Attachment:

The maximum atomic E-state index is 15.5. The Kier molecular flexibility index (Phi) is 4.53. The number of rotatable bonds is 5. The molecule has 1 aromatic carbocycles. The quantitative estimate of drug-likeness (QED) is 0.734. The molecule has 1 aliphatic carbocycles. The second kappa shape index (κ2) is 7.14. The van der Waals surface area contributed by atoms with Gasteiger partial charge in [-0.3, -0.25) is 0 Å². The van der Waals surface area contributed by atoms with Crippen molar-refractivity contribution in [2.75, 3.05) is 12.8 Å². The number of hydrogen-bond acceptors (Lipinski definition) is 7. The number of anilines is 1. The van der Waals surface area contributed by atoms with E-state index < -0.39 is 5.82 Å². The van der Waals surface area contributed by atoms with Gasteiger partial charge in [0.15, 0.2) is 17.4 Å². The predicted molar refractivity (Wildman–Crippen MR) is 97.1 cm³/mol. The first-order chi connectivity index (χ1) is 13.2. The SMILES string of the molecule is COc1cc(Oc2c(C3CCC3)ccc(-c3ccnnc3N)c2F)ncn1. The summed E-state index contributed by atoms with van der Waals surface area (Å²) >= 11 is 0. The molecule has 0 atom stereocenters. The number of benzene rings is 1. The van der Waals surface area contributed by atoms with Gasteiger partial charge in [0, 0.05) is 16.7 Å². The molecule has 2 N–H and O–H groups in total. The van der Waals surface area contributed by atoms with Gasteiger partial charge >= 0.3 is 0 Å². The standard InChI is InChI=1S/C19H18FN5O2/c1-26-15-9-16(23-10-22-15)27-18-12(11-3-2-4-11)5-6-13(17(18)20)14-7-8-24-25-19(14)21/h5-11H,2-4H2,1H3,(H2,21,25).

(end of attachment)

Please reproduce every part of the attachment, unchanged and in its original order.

The maximum atomic E-state index is 15.5. The Kier molecular flexibility index (Phi) is 4.53. The number of rotatable bonds is 5. The molecule has 1 aromatic carbocycles. The quantitative estimate of drug-likeness (QED) is 0.734. The molecule has 1 aliphatic carbocycles. The second kappa shape index (κ2) is 7.14. The van der Waals surface area contributed by atoms with Gasteiger partial charge in [-0.3, -0.25) is 0 Å². The van der Waals surface area contributed by atoms with Crippen molar-refractivity contribution in [2.75, 3.05) is 12.8 Å². The number of hydrogen-bond acceptors (Lipinski definition) is 7. The number of anilines is 1. The van der Waals surface area contributed by atoms with E-state index < -0.39 is 5.82 Å². The van der Waals surface area contributed by atoms with Gasteiger partial charge in [0.15, 0.2) is 17.4 Å². The predicted molar refractivity (Wildman–Crippen MR) is 97.1 cm³/mol. The first-order chi connectivity index (χ1) is 13.2. The SMILES string of the molecule is COc1cc(Oc2c(C3CCC3)ccc(-c3ccnnc3N)c2F)ncn1. The summed E-state index contributed by atoms with van der Waals surface area (Å²) >= 11 is 0. The molecule has 0 atom stereocenters. The number of benzene rings is 1. The van der Waals surface area contributed by atoms with Gasteiger partial charge in [0, 0.05) is 16.7 Å². The molecule has 2 N–H and O–H groups in total. The van der Waals surface area contributed by atoms with Gasteiger partial charge >= 0.3 is 0 Å². The standard InChI is InChI=1S/C19H18FN5O2/c1-26-15-9-16(23-10-22-15)27-18-12(11-3-2-4-11)5-6-13(17(18)20)14-7-8-24-25-19(14)21/h5-11H,2-4H2,1H3,(H2,21,25).